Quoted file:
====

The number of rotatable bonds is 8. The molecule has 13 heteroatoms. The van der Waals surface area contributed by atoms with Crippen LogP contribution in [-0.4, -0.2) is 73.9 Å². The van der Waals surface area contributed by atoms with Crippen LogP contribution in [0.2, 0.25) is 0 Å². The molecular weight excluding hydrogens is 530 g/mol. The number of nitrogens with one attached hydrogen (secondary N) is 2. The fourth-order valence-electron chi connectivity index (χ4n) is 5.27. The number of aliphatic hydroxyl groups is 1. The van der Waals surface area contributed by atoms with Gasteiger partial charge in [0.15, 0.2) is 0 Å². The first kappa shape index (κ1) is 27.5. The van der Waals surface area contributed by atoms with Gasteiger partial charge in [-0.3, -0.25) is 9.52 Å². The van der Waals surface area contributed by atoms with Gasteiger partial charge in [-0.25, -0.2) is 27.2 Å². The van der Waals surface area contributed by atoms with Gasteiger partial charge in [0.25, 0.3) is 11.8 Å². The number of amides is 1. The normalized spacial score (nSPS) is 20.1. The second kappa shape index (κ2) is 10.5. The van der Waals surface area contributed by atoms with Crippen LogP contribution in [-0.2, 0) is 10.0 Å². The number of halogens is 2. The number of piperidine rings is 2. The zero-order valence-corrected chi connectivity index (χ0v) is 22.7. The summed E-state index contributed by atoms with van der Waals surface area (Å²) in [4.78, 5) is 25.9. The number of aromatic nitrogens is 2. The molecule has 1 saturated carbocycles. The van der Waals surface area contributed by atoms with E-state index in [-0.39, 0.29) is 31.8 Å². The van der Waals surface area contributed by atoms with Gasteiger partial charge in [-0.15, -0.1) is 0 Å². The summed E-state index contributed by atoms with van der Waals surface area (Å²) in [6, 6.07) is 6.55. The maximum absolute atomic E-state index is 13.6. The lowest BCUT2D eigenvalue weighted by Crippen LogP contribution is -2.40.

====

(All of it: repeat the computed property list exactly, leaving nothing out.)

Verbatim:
The number of rotatable bonds is 8. The molecule has 13 heteroatoms. The van der Waals surface area contributed by atoms with Crippen LogP contribution in [-0.4, -0.2) is 73.9 Å². The van der Waals surface area contributed by atoms with Crippen LogP contribution in [0.2, 0.25) is 0 Å². The molecular weight excluding hydrogens is 530 g/mol. The number of nitrogens with one attached hydrogen (secondary N) is 2. The fourth-order valence-electron chi connectivity index (χ4n) is 5.27. The number of aliphatic hydroxyl groups is 1. The van der Waals surface area contributed by atoms with Gasteiger partial charge in [0.15, 0.2) is 0 Å². The first kappa shape index (κ1) is 27.5. The van der Waals surface area contributed by atoms with Gasteiger partial charge in [-0.3, -0.25) is 9.52 Å². The van der Waals surface area contributed by atoms with Gasteiger partial charge in [-0.25, -0.2) is 27.2 Å². The van der Waals surface area contributed by atoms with Gasteiger partial charge in [0.25, 0.3) is 11.8 Å². The number of amides is 1. The normalized spacial score (nSPS) is 20.1. The second kappa shape index (κ2) is 10.5. The van der Waals surface area contributed by atoms with Crippen LogP contribution in [-0.2, 0) is 10.0 Å². The number of halogens is 2. The number of piperidine rings is 2. The zero-order valence-corrected chi connectivity index (χ0v) is 22.7. The summed E-state index contributed by atoms with van der Waals surface area (Å²) in [4.78, 5) is 25.9. The number of aromatic nitrogens is 2. The molecule has 1 saturated carbocycles. The van der Waals surface area contributed by atoms with E-state index in [-0.39, 0.29) is 31.8 Å². The van der Waals surface area contributed by atoms with Gasteiger partial charge in [-0.15, -0.1) is 0 Å². The summed E-state index contributed by atoms with van der Waals surface area (Å²) in [6, 6.07) is 6.55. The maximum absolute atomic E-state index is 13.6. The lowest BCUT2D eigenvalue weighted by Crippen LogP contribution is -2.40.